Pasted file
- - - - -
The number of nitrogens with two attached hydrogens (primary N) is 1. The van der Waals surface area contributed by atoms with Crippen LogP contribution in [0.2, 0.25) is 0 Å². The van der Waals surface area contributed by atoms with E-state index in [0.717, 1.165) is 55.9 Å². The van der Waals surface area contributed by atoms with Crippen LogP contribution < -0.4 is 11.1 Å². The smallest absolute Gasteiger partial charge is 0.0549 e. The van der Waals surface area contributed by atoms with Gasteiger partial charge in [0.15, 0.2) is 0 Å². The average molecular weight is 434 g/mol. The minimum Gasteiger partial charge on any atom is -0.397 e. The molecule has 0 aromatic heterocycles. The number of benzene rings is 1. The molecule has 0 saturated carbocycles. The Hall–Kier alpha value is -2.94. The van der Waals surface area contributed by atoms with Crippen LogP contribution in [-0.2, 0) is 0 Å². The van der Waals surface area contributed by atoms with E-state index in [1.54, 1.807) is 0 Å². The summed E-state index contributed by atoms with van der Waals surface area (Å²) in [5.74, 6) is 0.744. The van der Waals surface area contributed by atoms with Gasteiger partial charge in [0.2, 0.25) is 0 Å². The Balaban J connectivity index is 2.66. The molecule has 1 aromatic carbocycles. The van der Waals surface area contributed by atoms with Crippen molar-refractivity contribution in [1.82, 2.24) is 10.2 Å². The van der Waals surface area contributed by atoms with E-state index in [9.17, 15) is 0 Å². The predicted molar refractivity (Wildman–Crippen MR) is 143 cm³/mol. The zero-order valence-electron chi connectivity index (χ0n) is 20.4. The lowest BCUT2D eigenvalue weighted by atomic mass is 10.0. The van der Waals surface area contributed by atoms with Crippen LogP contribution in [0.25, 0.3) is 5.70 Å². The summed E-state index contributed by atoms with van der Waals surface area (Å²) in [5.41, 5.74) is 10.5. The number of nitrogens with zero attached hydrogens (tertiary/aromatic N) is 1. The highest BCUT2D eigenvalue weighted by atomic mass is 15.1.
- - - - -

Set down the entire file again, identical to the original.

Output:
The number of nitrogens with two attached hydrogens (primary N) is 1. The van der Waals surface area contributed by atoms with Crippen LogP contribution in [0.2, 0.25) is 0 Å². The van der Waals surface area contributed by atoms with E-state index in [0.717, 1.165) is 55.9 Å². The van der Waals surface area contributed by atoms with Crippen LogP contribution < -0.4 is 11.1 Å². The smallest absolute Gasteiger partial charge is 0.0549 e. The van der Waals surface area contributed by atoms with Gasteiger partial charge in [0.15, 0.2) is 0 Å². The average molecular weight is 434 g/mol. The minimum Gasteiger partial charge on any atom is -0.397 e. The molecule has 0 aromatic heterocycles. The number of benzene rings is 1. The molecule has 0 saturated carbocycles. The Hall–Kier alpha value is -2.94. The van der Waals surface area contributed by atoms with Crippen LogP contribution in [-0.2, 0) is 0 Å². The van der Waals surface area contributed by atoms with E-state index in [1.54, 1.807) is 0 Å². The summed E-state index contributed by atoms with van der Waals surface area (Å²) in [5.74, 6) is 0.744. The van der Waals surface area contributed by atoms with Gasteiger partial charge in [0.2, 0.25) is 0 Å². The Balaban J connectivity index is 2.66. The molecule has 1 aromatic carbocycles. The van der Waals surface area contributed by atoms with Crippen molar-refractivity contribution in [1.82, 2.24) is 10.2 Å². The van der Waals surface area contributed by atoms with E-state index in [9.17, 15) is 0 Å². The predicted molar refractivity (Wildman–Crippen MR) is 143 cm³/mol. The zero-order valence-electron chi connectivity index (χ0n) is 20.4. The lowest BCUT2D eigenvalue weighted by atomic mass is 10.0. The van der Waals surface area contributed by atoms with Crippen LogP contribution in [0.25, 0.3) is 5.70 Å². The summed E-state index contributed by atoms with van der Waals surface area (Å²) in [5.41, 5.74) is 10.5. The number of nitrogens with zero attached hydrogens (tertiary/aromatic N) is 1. The highest BCUT2D eigenvalue weighted by atomic mass is 15.1.